Greg Westlake: Bloody victories

Greg Westlake: Bloody victories


If you get in his way, be prepared to pay the price. Canada’s sledge hockey captain will do whatever it takes to win.

By Malcolm Kelly for CBC Sports
August 22, 2014
Greg Westlake has had plenty to celebrate in his sledge hockey career. (Photo courtesy Greg Westlake) Greg Westlake has had plenty to celebrate in his sledge hockey career. (Photo courtesy Greg Westlake)

Greg Westlake, off the ice, is a personable, outgoing 28-year-old, who happens to own Paralympic gold and bronze medals.

Greg Westlake, on the ice, is a pain in the butt. An agitator. A loudmouth. An annoying piece of work who gets under the skin of opponents to the point they'll pop him in the head, take a penalty, and then have to listen to him laughing as they head for the box.

He captains the Canadian sledge hockey team, works with youth around the country, raises money for charitable causes and toils tirelessly to increase the profile of his sport among both the general public and corporations with money to spend.

He's a great guy to chat with over a beer and everything you'd want in a buddy.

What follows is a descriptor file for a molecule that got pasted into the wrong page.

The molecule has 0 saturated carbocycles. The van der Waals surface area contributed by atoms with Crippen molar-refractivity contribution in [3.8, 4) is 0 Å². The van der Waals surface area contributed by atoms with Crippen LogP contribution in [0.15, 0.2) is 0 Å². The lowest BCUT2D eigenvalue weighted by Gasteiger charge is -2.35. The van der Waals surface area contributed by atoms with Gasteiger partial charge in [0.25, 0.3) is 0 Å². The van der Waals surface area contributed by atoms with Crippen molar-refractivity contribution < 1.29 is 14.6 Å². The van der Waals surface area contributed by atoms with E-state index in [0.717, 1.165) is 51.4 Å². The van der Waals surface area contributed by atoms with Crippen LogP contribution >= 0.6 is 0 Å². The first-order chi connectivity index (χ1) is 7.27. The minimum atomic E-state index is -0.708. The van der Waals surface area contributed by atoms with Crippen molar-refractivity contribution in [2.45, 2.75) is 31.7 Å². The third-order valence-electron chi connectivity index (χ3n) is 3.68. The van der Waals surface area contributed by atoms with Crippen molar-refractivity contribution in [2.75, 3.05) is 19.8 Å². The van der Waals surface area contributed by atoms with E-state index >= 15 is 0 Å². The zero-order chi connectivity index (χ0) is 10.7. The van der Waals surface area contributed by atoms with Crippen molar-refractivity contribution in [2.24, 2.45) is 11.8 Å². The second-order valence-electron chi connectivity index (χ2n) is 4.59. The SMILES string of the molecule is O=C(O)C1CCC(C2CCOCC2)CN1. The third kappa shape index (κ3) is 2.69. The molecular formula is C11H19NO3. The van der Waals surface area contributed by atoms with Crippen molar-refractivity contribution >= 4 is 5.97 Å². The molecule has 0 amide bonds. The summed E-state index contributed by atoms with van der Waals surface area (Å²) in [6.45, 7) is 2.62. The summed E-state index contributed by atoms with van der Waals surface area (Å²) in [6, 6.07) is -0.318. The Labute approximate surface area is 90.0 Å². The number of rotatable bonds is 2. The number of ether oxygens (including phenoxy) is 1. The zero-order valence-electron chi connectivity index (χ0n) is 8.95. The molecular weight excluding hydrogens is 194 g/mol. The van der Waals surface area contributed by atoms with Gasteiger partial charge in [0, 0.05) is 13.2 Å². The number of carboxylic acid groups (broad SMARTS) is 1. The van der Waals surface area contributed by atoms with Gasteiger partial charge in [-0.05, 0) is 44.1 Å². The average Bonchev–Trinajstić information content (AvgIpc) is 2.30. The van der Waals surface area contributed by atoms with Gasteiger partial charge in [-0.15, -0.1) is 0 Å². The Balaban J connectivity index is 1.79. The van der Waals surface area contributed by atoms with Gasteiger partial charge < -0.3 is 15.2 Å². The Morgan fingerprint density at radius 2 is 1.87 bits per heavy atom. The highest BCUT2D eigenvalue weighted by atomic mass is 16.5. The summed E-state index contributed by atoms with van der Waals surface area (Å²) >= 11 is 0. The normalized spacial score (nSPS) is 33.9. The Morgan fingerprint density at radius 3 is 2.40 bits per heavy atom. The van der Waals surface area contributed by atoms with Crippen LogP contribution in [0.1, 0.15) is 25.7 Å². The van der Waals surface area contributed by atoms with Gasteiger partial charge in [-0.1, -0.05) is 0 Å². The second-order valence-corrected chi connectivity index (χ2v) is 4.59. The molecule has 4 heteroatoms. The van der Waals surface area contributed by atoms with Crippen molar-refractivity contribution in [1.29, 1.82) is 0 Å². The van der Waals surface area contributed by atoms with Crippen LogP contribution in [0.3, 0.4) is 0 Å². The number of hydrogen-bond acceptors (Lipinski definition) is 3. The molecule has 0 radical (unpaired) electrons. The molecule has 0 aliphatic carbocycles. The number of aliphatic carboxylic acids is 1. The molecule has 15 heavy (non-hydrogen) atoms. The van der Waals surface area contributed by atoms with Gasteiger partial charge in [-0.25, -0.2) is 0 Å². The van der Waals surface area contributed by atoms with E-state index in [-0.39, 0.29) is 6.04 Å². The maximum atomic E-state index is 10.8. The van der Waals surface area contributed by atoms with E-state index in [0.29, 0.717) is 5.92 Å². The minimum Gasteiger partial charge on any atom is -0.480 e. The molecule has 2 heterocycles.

There are people in the sledge world who hate him. Others who love him. And he doesn't seem to care.

You can stick him with the little pick on the end of the cut-down stick that sledge hockey players use to propel themselves, and he'll just pick you right back.

Assuming he didn't pick you first.

 
Greg Westlake talks about what led to a fight in a game between heated rivals Canada and the U.S.

He lives for the chance to have a fight like the stand up players do – gloves and helmets off, two guys pounding on each other in an even match (hasn’t happened yet) – and abhors the pushing and shoving of scrums after the whistle because it’s a waste of time and effort.